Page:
The hike in minimum support prices (MSP) for kharif crop announced in July by the Narendra Modi Government was “well below” the ones effected under the previous UPA Governments in 2008-09 and 2012-13, the Reserve Bank has said.
The government had announced the hike in MSPs in July for the summer or the kharif crop, following a budget announcement affirming a 50 per cent mark up to farmers over the cost of produce. MSP on common variety of rice was hiked by Rs 200, along with other crops like cotton, and pulses like tur and urad.
It followed it up by declaring a hike for the winter crop as well last week. This included an increase of Rs 105 per quintal for wheat, and masur by Rs 225 per quintal, among others.
“In a historical perspective, the current increase in MSPs (announced in July) is significantly higher than the average of the last five years but well below the upward revisions effected in 2008-09 and 2012-13,” the RBI said in the Monetary Policy Report (MPR) published Friday.
The MPR said the hike for the 14 crops for the kharif 2018-19 season implies a nominal MSP increase in the range of 3.7 per cent to 52.5 per cent for different crops as compared to their levels last year.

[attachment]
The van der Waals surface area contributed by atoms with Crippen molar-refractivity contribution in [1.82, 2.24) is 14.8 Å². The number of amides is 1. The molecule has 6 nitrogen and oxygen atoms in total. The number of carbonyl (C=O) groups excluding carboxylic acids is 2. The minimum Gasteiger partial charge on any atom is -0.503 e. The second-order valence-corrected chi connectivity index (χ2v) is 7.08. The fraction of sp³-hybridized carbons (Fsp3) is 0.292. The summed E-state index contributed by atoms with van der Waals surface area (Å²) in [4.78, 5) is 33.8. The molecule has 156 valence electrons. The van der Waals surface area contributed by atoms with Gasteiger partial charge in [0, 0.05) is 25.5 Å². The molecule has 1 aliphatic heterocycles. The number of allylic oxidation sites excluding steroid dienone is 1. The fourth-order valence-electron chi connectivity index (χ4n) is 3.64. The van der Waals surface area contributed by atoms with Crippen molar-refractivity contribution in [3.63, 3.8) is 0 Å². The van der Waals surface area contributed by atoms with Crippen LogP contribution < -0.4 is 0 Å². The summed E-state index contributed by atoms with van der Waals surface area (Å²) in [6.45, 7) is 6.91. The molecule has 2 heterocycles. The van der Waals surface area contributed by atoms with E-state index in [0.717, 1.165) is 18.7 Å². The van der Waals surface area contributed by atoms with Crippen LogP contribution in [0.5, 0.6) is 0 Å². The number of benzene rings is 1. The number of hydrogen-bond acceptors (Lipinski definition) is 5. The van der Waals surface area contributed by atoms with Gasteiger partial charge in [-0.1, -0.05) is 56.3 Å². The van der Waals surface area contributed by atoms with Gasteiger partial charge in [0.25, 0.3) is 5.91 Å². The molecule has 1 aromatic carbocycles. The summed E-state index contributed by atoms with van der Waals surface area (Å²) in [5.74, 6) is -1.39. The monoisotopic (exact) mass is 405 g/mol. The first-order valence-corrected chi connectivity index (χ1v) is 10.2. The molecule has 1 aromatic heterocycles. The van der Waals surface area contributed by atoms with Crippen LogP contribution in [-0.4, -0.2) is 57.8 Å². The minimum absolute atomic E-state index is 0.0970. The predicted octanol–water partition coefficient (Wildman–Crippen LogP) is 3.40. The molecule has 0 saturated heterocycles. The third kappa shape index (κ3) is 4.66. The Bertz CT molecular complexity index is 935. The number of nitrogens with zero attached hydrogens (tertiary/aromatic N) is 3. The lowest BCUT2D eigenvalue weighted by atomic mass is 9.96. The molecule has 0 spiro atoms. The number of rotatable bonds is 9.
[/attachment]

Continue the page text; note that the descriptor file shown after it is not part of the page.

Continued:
The MPR, however, did not elaborate on the assertion beyond a visual chart depicting the MSP hikes for different commodities for multiple years. It, however, said that the present MSP hike can lead to a 0.29-0.35 per cent hike in headline inflation, the RBI’s core mandate.
“A first approximation of the inflationary impact of MSP increase…yields 29-35 bps increase in headline inflation,” the MPR said, adding that the estimate is based on multiple methodologies.
It, however, added that the estimates are “highly tentative” in the absence of “robust information on the actual size and scale of procurement operations”.
In its resolution for the fourth bi-monthly policy review announced Friday, the Monetary Policy Committee said an estimate of the impact of increase in MSPs has been factored in the baseline inflation projections.
The MPC estimated consumer price inflation, excluding the impact of house rent allowance hikes for government employees, to be 3.8-4.5 per cent for the second half of the current fiscal and will accelerate to 4.8 per cent in the first quarter of the next fiscal.
Meanwhile, on the crucial crude prices, the report said the 67 per cent surge in global crude prices in the last 15 months, to USD 78 per barrel in September, can lead to a decline in GDP growth and lead to a significant rise in inflation above the targets.
It said a USD 1 increase per barrel in crude oil cost can widen the current account deficit by USD 0.8 billion.